The system looks OK, but I think you might want to consider other options, too.
We've had solar
on our Scamp
5er for years, and really appreciate being able to boondock up in most places without having to worry (much) about our battery levels. We've run into two problems over the years, one when we were in Yellowstone in September and had just one 50w solar panel
, which is why we now have two, and when our battery was starting to fail and needed replacement. For us, 100w of solar
seems to really fit the bill.
Now we're rebuilding a smaller trailer, and I've fit it with a polycrystalline panel that's very similar to the one you're looking at, and you might consider some of the things we did as we selected and installed (and are still installing) the system.
First, you need to know and understand the various types of economically available solar panels and what their pluses and minuses are. Briefly, they are:
* Monocrystalline Panels: These are the long-running champions in affordable solar. Per-watt produced they are smaller and lighter than polycrystalline (savings of about 10%) and amporphous (45%) technologies, but they do have drawbacks. First, they are slightly more expensive than the next-best technology (around $0.25 to $0.50 more per watt), have the narrowest optimum angle of sunlight band (+/- 20 to 25 degrees incident angle of sunlight maintains 80% or better of their peak output), and don't produce well in shady locations.
Nevertheless, our Scamp
uses monocrystalline panels, and we are really very happy with them. They've been real champs.
* Polycrystalline panels: Poly panels were the cheaper, lower-performing twin to Mono panels. Until about ten years ago they had the same incident-angle performance as mono panels, but produced 20% less power per square foot and unit of weight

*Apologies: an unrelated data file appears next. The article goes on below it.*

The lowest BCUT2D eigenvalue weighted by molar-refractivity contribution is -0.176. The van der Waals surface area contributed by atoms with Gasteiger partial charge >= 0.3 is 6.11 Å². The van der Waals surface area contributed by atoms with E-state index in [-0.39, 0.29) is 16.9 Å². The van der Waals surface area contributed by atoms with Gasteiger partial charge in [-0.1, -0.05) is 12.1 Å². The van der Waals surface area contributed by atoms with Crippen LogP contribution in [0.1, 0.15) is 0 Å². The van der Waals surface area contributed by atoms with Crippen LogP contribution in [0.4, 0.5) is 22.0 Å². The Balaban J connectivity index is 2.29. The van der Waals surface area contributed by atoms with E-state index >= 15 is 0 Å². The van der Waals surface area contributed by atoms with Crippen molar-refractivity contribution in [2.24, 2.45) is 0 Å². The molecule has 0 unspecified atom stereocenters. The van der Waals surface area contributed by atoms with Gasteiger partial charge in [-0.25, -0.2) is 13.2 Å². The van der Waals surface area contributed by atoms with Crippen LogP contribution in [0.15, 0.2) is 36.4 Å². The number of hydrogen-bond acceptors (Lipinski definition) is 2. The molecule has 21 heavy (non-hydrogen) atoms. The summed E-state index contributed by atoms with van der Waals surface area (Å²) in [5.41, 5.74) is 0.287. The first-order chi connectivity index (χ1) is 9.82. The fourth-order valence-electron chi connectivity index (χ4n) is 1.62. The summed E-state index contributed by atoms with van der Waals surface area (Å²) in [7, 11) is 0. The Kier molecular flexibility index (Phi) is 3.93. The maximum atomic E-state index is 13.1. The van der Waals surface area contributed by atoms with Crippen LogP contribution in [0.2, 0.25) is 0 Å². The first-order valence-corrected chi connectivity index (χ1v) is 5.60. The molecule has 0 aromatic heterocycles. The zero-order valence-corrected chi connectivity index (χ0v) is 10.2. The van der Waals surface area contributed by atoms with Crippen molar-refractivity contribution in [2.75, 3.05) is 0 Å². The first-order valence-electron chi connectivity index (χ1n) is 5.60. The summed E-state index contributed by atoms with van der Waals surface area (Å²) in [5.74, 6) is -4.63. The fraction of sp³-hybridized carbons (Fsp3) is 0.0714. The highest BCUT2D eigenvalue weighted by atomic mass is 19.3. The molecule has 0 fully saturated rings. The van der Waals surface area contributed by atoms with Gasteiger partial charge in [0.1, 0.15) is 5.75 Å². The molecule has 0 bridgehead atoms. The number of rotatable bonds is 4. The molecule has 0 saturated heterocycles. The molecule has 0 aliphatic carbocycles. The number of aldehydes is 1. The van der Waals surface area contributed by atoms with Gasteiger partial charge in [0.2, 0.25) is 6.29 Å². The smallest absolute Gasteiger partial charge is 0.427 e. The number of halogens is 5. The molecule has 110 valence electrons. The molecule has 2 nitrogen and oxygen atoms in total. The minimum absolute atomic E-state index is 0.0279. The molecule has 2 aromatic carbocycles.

. About ten years ago a new production technology (Q-Cells) came out, boosting that performance to within 10% of Mono panel technology and expanding the peak production incident angle by around 5 degrees. They also perform slightly better in high temperature conditions than mono, though you have to camp in the summer dessert to see that advantage. Their disadvantages are that they are still larger and weigh more per watt than Mono panels, and that can be a real killer for smaller roofs and lower weight
We selected a polycrystalline panel similar to the one you're looking at for our Surfside
(Solar Cell, Solar Panel, Solar PV, Solar Products, Charge Controllers, Solar Trackers
* Amorphous Silicon: The cheapest to produce of the economically available solar technologies, these also have the highest weight and footprint per Watt, about double, of the other two panel types. They used to be 1/3 the cost of the other two technologies, but these days they're only slightly cheaper, and I don't think they're a very practical alternative. Nevertheless, they do have advantages over the other two. First, they'll produce power over a much wider range of incident angles of the sun, so they actually will produce at least some power in shady locations. Second, they have the widest operating temperature range. If you're going to set up camp in Death Valley during the summer, these are your boys. They're frequently available at Harbor Freight for about $100, with a coupon.
Next, you need a mounting system. The important things to think about are, first, you need a solution that can handle freeway speeds without tearing lose from the fiberglass roof of your trailer. Second, it's best to allow air to circulate under your panels so they can cool . . . which makes that tearing lose thing a whole lot more likely.
The little angles that come with the kit you linked to are probably sufficient; just be sure to use big fender washers to secure the bolt inside your trailer to spread the stress. I used a different, home-made mount and reinforced the fiberglass inside the trailer with an extra layer of mat. If I hadn't done the reinforcing, I'd probably use a 2" diameter fender washer for my front two mounting points where wind shear stress is highest.